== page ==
– By J.W. Fox –
Three weeks after its premiere, Wonder Woman is still on a roll. It is on track to surpass Man of Steel in box office receipts, with a shot of becoming the highest grossing movie in the new DC universe. It could even pass Iron Man, the gold standard of origin movies. No doubt about it. It is a consensus, from critics to hardcore fans. Wonder Woman is awesome.
Prescient Sci-Fi has already posted a review but the movie deserves a closer examination. Not only is it a great movie, it also features a groundbreaking character that represents a new archetype or, more accurately, the resurrection of an ancient one.
The First Superheroine
When it comes to comic book movies, it is a boys’ club. That truth is part of a broader problem in Hollywood, but for the purpose of this article, we are focusing on comic book movies. Wonder Woman is the first superheroine to shatter this particular glass ceiling in that she is the first true superheroine. DC introduced the notorious Harley Quin in Suicide Squad but Joker’s girlfriend is definitely not a superheroine. Harley Quin is a villain with no superpowers, and not likely to be a protagonist in her own movie. More to the point, her character is the conventional femme fatale, a long established archetype.
DC’s rivals over at Marvel have yet to produce a movie with a female protagonist. Black Widow is the Avenger’s most high profile female character, who remains stuck in secondary roles. She is also a femme fatale. Mystique is closest X-Men has gotten to a female protagonist, but she is also an obvious femme fatale.
Wonder Woman is no femme fatale, nor is she a secondary character of limited power and relevance. She was created for one purpose: to kill a god. Who else has that kind of origin story?
Of all the comic book heroines, only Jean Grey/Dark Phoenix has such extraordinary power. Unfortunately, she failed to control her god-like powers. Therein lies the problem. She became the stereotypical hysterical woman common to Hollywood movies of the mid-20th century. The colorful symbolism in the movie is also problematic. A woman fueled by raw emotions such as rage, wearing crimson with dark red eyes, is an obvious metaphor for a woman on her period.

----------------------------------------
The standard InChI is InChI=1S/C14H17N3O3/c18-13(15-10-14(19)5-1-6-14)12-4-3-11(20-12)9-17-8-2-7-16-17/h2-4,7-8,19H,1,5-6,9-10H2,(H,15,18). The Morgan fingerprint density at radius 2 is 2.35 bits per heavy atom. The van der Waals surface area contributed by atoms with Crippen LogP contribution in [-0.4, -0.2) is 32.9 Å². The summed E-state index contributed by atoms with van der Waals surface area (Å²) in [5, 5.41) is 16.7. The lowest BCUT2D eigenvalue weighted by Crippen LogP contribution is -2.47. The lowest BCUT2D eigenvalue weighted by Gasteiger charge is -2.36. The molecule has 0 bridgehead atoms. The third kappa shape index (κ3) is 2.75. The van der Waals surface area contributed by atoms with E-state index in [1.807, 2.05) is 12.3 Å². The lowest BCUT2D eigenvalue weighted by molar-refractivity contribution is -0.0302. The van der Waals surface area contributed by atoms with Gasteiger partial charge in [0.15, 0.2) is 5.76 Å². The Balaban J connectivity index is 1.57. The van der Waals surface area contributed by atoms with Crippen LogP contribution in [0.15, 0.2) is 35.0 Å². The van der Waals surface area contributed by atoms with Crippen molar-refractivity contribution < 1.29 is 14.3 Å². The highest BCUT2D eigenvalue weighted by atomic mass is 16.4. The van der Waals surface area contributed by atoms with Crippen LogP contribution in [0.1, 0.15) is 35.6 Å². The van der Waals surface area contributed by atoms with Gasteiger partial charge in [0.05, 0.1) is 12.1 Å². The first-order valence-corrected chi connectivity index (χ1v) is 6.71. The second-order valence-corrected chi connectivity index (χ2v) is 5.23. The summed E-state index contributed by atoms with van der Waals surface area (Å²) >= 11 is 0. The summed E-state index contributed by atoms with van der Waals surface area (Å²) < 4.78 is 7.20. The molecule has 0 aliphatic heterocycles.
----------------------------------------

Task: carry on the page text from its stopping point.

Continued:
Wonder Woman is far from hysterical. She consistently maintains an aura of dignity and wisdom. As she navigates through the world of men, she never for a moment acts overwhelmed or in awe of it. The more she experiences it, the more she pities it, able to see right through to its deep flaws.
Comparisons Outside the Comics
Given that there are no other comic book superheroines of Wonder Woman’s stature, we must look beyond the genre to find comparisons. If you measure by box office receipts and fan obsession, there are only a couple heroines that of the same magnitude as Wonder Woman. They are Katniss Everdeen and Rey.
The Hunger Games franchise dominated the box office for years. The first two films earned over $400 million in the US alone. As a character, Katniss is extremely well-developed, realistic, and admirable. More importantly, she is the primary driver of the narrative through all three novels. Is she a superheroine? No, but she is a remarkable heroine in a dark, dystopian world.
In terms of power (or “superness”) the only heroine with the potential to equal Wonder Woman is Rey from Star Wars: The Force Awakens. Thus far we have only seen part of her story but it is clear she has a great destiny ahead of her and will likely be the protagonist of episodes 8 and 9. Rey is compassionate, capable, but young. So far, we have seen her only begin to realize her potential. Her walk on the hero’s journey has only begun.
Breaking Hollywood Stereotypes
Comic book movies have plenty of female characters but they are usually femme fatales and/or secondary characters. No matter how hard they try to create strong female characters, Hollywood seems unable to venture too far from stereotypes. The characters are strong, but usually no more than a love interest and/or damsel in distress.
For example, In The Matrix, Trinity is very capable, making major contributions in the fight against the machines but her biggest contribution is loving Neo. In the second and third movies, she is in need of saving like the typical damsel in distress. Tauriel from The Hobbit, is another example of a capable woman who is subservient to men and inevitably needs saving.
Hollywood also feels the need to sexualize and objectify any major female character, reinforcing the stereotype that her role is to be an object of desire for men. Black Widow wears a black leotard or cocktail dress about 99 percent of the time. In her first movie, Iron Man 2, she undresses in the backseat of a car while the driver tries to sneak a peek. In Age of Ultron, we see her fall for Bruce Banner although it is far from a traditional love story. Harley Quin, Jean Grey, and Mystique are also sexualized, placed in scenes where their “assets” are on display. Their love interest is usually the more important character (Joker, Wolverine, Magneto/Xavier).